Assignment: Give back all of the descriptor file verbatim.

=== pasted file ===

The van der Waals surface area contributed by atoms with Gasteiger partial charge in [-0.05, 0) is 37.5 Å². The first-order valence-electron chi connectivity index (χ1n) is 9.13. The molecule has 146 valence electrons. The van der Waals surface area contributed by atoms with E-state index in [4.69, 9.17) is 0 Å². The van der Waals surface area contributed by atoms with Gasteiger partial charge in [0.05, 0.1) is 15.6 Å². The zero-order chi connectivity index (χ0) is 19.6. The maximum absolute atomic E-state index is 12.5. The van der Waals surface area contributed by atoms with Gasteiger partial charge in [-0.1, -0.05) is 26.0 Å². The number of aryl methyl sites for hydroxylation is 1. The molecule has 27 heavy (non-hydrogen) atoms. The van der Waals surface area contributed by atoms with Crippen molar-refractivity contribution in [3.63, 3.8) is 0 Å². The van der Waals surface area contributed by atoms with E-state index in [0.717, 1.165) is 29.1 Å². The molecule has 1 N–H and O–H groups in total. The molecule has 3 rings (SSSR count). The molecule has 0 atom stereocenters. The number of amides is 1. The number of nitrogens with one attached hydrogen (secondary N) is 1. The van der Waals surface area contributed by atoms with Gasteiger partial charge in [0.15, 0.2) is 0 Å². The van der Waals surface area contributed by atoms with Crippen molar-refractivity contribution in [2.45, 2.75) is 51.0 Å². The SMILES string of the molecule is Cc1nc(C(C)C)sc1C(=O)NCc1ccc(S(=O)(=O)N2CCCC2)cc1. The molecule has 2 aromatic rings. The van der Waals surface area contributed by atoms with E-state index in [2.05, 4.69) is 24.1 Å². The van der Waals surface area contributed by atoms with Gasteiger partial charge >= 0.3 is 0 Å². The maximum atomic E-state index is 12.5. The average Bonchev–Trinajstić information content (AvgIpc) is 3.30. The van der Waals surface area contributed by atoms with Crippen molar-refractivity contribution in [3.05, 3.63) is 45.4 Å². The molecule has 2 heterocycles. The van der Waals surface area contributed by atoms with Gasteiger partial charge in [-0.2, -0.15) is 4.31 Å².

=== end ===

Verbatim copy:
The van der Waals surface area contributed by atoms with Gasteiger partial charge in [-0.05, 0) is 37.5 Å². The first-order valence-electron chi connectivity index (χ1n) is 9.13. The molecule has 146 valence electrons. The van der Waals surface area contributed by atoms with E-state index in [4.69, 9.17) is 0 Å². The van der Waals surface area contributed by atoms with Gasteiger partial charge in [0.05, 0.1) is 15.6 Å². The zero-order chi connectivity index (χ0) is 19.6. The maximum absolute atomic E-state index is 12.5. The van der Waals surface area contributed by atoms with Gasteiger partial charge in [-0.1, -0.05) is 26.0 Å². The number of aryl methyl sites for hydroxylation is 1. The molecule has 27 heavy (non-hydrogen) atoms. The van der Waals surface area contributed by atoms with Crippen molar-refractivity contribution in [3.63, 3.8) is 0 Å². The van der Waals surface area contributed by atoms with E-state index in [0.717, 1.165) is 29.1 Å². The molecule has 1 N–H and O–H groups in total. The molecule has 3 rings (SSSR count). The molecule has 0 atom stereocenters. The number of amides is 1. The number of nitrogens with one attached hydrogen (secondary N) is 1. The van der Waals surface area contributed by atoms with Gasteiger partial charge in [0.15, 0.2) is 0 Å². The van der Waals surface area contributed by atoms with Crippen molar-refractivity contribution in [2.45, 2.75) is 51.0 Å². The SMILES string of the molecule is Cc1nc(C(C)C)sc1C(=O)NCc1ccc(S(=O)(=O)N2CCCC2)cc1. The molecule has 2 aromatic rings. The van der Waals surface area contributed by atoms with E-state index in [2.05, 4.69) is 24.1 Å². The van der Waals surface area contributed by atoms with Gasteiger partial charge >= 0.3 is 0 Å². The maximum atomic E-state index is 12.5. The average Bonchev–Trinajstić information content (AvgIpc) is 3.30. The van der Waals surface area contributed by atoms with Crippen molar-refractivity contribution in [3.05, 3.63) is 45.4 Å². The molecule has 2 heterocycles. The van der Waals surface area contributed by atoms with Gasteiger partial charge in [-0.2, -0.15) is 4.31 Å².